canon r6ii camera

The Canon EOS R6 Mark II – it has its fan club. A pretty big fan club at that.

But even those of us who love this camera body can have a few complaints.

No camera is perfect. But are the “not so good things” a deal breaker for the R6II?

First up I’ll say a clear NO. None of these things will stop me using the R6II. It’s an awesome body. These things wouldn’t have stopped me buying it either, although I wish I’d known about them before purchasing.

I love a full frame camera any day of the week and I was never going to pass up on Canon’s latest offering. In fact I’m going so far as to say that this is the best camera I’ve used in the past 15 years.

Anyway – I’ll keep this short and sweet. Here are 4 things you may or may not choose to dislike about the Canon R6 Mark II.

I’m more inclined to say these are things that kind of annoy or bother me if I really let them.

1. Only 24MP
24MP was a pretty standard DSLR full frame resolution and I can’t say that it’s low resolution but wouldn’t it be nice to have something like 36MP in the R6II.

For birds we don’t typically want to be cropping a huge amount and if you do find yourself cropping a full frame 24MP it can leave you lacking in the pixels department.

On the other hand the availability of more affordable longer telephotos does reduce the cravings for more resolution to an extent.

And as always, improving your fieldcraft to fill the frame more with a subject to reduce cropping will get you the most out of these 24 megapixels.

2. Battery Life
There’s no doubt the battery life could be better.

Even if I’m only going out for two or three hours I’ll take at least one spare battery, but preferably more with me. Don’t rely on a single battery with this camera.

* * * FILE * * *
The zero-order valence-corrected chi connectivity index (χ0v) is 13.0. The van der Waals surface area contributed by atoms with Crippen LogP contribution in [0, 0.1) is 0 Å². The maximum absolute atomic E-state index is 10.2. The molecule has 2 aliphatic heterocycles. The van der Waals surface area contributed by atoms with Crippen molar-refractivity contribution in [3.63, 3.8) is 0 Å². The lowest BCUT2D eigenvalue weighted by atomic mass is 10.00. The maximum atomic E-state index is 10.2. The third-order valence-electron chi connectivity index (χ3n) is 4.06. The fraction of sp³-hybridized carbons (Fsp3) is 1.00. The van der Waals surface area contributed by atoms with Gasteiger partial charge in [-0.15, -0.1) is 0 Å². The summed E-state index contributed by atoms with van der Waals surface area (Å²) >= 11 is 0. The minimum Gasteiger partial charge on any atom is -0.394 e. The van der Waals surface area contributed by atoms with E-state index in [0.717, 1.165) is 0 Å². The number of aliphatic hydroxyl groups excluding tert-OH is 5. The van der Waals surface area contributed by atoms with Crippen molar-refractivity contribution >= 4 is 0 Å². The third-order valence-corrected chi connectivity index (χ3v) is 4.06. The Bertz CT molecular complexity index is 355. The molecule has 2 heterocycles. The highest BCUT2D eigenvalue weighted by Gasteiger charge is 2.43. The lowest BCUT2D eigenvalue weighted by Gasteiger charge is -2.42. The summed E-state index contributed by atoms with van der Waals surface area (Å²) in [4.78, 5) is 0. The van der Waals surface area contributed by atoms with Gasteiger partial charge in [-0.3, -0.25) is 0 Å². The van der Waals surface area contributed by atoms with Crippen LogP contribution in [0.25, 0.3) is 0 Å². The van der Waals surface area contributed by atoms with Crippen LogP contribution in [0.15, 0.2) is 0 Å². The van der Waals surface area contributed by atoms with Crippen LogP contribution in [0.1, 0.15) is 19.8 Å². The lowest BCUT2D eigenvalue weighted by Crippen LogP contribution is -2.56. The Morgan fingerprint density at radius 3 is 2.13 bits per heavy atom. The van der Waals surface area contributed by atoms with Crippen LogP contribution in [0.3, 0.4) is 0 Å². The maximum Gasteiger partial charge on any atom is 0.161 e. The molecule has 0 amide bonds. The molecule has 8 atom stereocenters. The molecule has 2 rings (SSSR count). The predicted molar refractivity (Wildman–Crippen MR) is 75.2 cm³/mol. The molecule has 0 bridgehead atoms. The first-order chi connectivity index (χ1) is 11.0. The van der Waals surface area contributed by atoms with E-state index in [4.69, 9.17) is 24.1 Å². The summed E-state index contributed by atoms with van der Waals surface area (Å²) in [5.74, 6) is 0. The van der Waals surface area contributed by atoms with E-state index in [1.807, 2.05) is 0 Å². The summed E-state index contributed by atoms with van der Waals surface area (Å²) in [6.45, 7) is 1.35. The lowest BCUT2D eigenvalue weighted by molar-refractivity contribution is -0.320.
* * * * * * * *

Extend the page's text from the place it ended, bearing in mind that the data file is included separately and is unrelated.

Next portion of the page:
3. Overheating
Unless you live or regularly shoot in a warm environment (over 30 celcius or 85F) or you’re not doing a lot of 4K video you’ll probably never notice this, but the R6II seems to have a tendency to overheat and I find myself avoiding using it in direct sun for too long on warm days.

I also don’t feel comfortable doing lots of uninterrupted 4K video without giving the camera a chance to “rest” and cool down.

I’ve had a few lockups in those situations and can’t think of any other reason besides the fact that it’s a heat issue, because it never happens at any other time.

4. Lack of All-I Video Compression
Certainly not a dealbreaker and not really something you notice in the real world, but it would’ve been nice if Canon included Intraframe (ALL-I) compression in the R6II. If you’re not a video person this isn’t an issue at all, but I do regular video and I got used to using All-I on the EOS-R.

Basically this compression method helps manage video file sizes (see here if you want an in depth explanation).

The R6II only gives us IPB/Group of Pictures (GOP) which results in increased video compression. Genereally ALL-I will be higher quality so this is a small let down on the R6II.